I recall so many of the things mentioned in this post. As the doctors weaned me from Decadron, my steroid psychosis began to subside, and I began to realize what a crazy reality I had inhabited. I also felt a sense of shame for the manner in which I had behaved. I didn't cuss or insult anyone, but I did become very paranoid and hypersensitive. I cried at the slightest inconvenience. I was also prone to yelling, hysterical laughing, and visual and auditory hallucinations. I swore that the nurses were trying to kill me. It feels so comforting to know that I am not a horrible person and that this was out of my control. I am coming to terms with this now.
    I am so happy to be alive. Thanks, nurses.
    WOW! What an amazing story...and thank you for being courageous enough to share it with us! It's soooo nice to hear about the ones that have a good outcome and then share it with us.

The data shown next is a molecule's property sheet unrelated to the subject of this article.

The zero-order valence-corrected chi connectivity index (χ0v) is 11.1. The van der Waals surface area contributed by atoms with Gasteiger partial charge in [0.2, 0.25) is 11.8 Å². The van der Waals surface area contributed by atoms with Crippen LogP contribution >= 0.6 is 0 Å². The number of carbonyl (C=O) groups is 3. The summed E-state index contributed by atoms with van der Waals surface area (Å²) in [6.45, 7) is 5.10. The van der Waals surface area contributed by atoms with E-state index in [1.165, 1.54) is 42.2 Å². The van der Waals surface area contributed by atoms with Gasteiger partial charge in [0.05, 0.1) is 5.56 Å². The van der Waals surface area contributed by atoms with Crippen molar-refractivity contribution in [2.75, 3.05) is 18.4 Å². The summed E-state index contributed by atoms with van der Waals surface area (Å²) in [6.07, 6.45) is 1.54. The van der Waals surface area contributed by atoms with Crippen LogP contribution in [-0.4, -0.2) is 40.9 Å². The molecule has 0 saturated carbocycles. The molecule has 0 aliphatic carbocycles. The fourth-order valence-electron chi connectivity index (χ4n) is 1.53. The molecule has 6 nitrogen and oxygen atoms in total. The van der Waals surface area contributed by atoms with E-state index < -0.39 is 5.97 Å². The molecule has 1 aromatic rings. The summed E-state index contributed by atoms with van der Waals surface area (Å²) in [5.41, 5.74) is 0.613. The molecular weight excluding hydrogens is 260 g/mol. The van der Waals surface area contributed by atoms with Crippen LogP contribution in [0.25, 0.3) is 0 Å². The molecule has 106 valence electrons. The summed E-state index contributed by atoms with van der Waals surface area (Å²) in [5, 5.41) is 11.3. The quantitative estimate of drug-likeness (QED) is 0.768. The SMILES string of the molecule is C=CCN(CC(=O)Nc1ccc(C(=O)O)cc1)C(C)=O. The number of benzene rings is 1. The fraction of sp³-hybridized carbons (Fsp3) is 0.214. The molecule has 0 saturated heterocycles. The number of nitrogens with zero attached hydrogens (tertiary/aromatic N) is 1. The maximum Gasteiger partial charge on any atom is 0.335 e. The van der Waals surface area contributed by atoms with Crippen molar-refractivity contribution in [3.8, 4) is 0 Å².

I think Elenaster and Gwenith really hit the nail on the head when they said that neuro is one of those places where if you don't laugh sometimes, you'd break down and cry. I can't imagine how scary it would be to be in that bed and not be able to communicate my needs, or scream or even move! I too, always keep that thought with me when dealing with my patient and try to deal with them in the most sensitive, caring ways that I am able.

    As for being embarassed about how you behaved....please try not to (I know this is easier said than done). I always tell my patients, when they become aware of their behavior (usually because a family member tells them :angryfire not the staff), that we understand that if they were able to, they would not have acted like that and that they weren't the first and certainly won't be the last! We can tell the difference between a person that is being difficult, just to be difficult and a person that is like that because of the injury to the brain.

    Thank you again for sharing your story...it makes all the long days worthwhile for us!
  12. by   Keysnurse2008